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Why, hello there, and welcome to your Tuesday Daily Crunch. I’ll be your host this week while Haje works from an undisclosed location where day is night and night is day. If you aren’t enjoying today’s Found podcast about tampons, we hope you at least saw stars at the TC Sessions: Space event. Let’s dig into some news! — Christine
The TechCrunch Top 3
- First AI, now soft porn: We’ve written recently about artificial intelligence and porn, but as everyone has run to the App Store to try out Lensa AI’s avatars, Haje finds out that, as he put it, “it’s way too easy to trick Lensa AI into making NSFW images.” Can’t say we didn’t see that coming. In fact, Taylor is over here raising red flags.
- Robinhood is getting into retirement: Mary Ann reports that Robinhood is moving into the individual retirement account game, offering a 1% match on every dollar contributed — the company says this is an industry first. And it’s not going after the typical saver. Instead, it is targeting gig workers and contractors who often don’t have that ability outside of traditional workplaces.
- Email is life: To some people, no access to email might be relaxing, but for those whose email was affected by the recent Rackspace outage, we hope Carly’s story sheds some light on what has been happening. It was indeed a ransomware attack.
Startups and VC
The venture market has been a tough one for many startups trying to get a better hold on their runway. So when a scrappy young company is able to raise in this environment, Alex’s ears perk up. He spoke to Cacheflow, which builds tools for the software sales closing process, about the $10 million raise that doubled its valuation.
And speaking of industries hit hard by the market, Ingrid reports on some good news for the beleaguered quick commerce sector, where Norwegian grocery delivery company Oda grabbed $151 million, but at a lower valuation of $353 million.
And we have five more for you:
- Thrift shop: If you’re gonna pop some tags, Archive is helping your favorite brands create a new revenue stream in the world of secondhand stores. Christine has more.
- Protecting that identity: Rezonate comes out of stealth with $8.7 million in new capital to launch its approach to cloud identity protection, Frederic writes.
- Move over Minecraft: There’s a new cube in town. Flush with $3 million, Cubzh is a new free video game that Romain writes “is all about user-generated content through a cube system.”
- Get paid: Paul reports that Homebrew creator Max Howell and Timothy Lewis have teamed up to create Tea, an open source protocol that helps developers authenticate their software packages and get paid to do it. Oh, and they have $8.9 million in new capital.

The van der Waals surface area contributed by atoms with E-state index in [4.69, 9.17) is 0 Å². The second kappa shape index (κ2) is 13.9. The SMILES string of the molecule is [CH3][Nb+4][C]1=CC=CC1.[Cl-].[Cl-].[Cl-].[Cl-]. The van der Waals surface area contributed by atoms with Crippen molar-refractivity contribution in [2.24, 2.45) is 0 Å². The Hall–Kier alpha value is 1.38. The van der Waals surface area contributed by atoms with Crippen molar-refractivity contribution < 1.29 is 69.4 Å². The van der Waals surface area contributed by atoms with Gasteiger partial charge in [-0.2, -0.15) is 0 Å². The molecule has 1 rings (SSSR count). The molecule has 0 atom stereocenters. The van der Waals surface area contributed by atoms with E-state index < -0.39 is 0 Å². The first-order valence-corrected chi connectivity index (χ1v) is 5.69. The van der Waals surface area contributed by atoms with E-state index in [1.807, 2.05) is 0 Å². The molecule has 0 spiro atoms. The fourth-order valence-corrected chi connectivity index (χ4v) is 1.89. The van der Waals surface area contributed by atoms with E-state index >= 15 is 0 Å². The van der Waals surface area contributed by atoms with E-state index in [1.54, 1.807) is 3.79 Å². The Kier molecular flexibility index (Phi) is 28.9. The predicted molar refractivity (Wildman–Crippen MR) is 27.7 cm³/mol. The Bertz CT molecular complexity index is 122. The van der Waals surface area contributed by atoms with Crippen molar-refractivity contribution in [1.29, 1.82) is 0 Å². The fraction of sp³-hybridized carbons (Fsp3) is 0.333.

- Pay the tax man: Making sure your company is doing payroll and taxes right is important. It’s also quite cumbersome, which is why Singapore-based corporate services super app Osome wants to do it for you. Catherine has more on the company and its $25 million Series B.
How companies can slash ballooning SaaS costs
A study conducted recently by purchasing management platform Vertice found that one out of every eight dollars spent by enterprises goes to SaaS products.
“It’s not surprising when you consider the average organization now uses around 110 SaaS solutions,” reports Kyle Wiggers. As a result, customers are spending 53% more on software licensing today than in 2017.
“Most organizations have grown their portfolio of software vendors dramatically over the past 10 years,” said Stephen White, senior director analyst at Gartner. “It’s not uncommon to have more than doubled that vendor portfolio.”
Four more from the TC+ team:
- What’s on Marc Benioff’s mind?: Ron has another look at what’s going on at Salesforce after a few of its executives walked away.
- Will we miss SPACs?: Probably. For some sectors, it was good until it wasn’t. Anna and Alex discuss how Circle’s and Footprint’s aborted debuts just might be “the final nail in the SPAC coffin.”
- I’m not panicking, you’re panicking: Becca has a look at January Ventures’ recent survey of early-stage startups, and the findings suggest that not having a runway will not keep companies from thriving in 2023.
- Ding, ding: Ron and Alex team up to talk about possible sales to private equity firms and why anyone would want to sell when prices are low.
Big Tech Inc.
We are now looking at an age where human journalists just might become obsolete (probably not, but yikes anyway). Natasha L had a conversation with OpenAI’s ChatGPT about its functions and limitations. We won’t spoil it for you.
And we have five more for you:
- You’ve got a message: Six months after monetizing its instant messaging app, Telegram Premium tops 1 million subscribers, Manish writes.
- Deep dive: Devin writes about SpaceX’s commitment to being a defense contractor as it takes on work for the national security–focused Starshield.
- Searching for our inner Googliness…: Just got a little easier. Google introduced some new features for its Search. First, Ivan has your look at “Continuous Scrolling” on desktop, while Aisha reports on new topic filters for better results.
- Bite into this: Sarah, Amanda and Paul tackled some Apple news today, including the company’s first car, App Store pricing, interference with union organizing in Atlanta, a new karaoke-like feature called Apple Sing and some additions to the Self Service Repair for users in Europe.
- Who needs privacy anyway?: Amanda saw some abnormalities with privacy settings on Twitter and set off to find out what’s going on.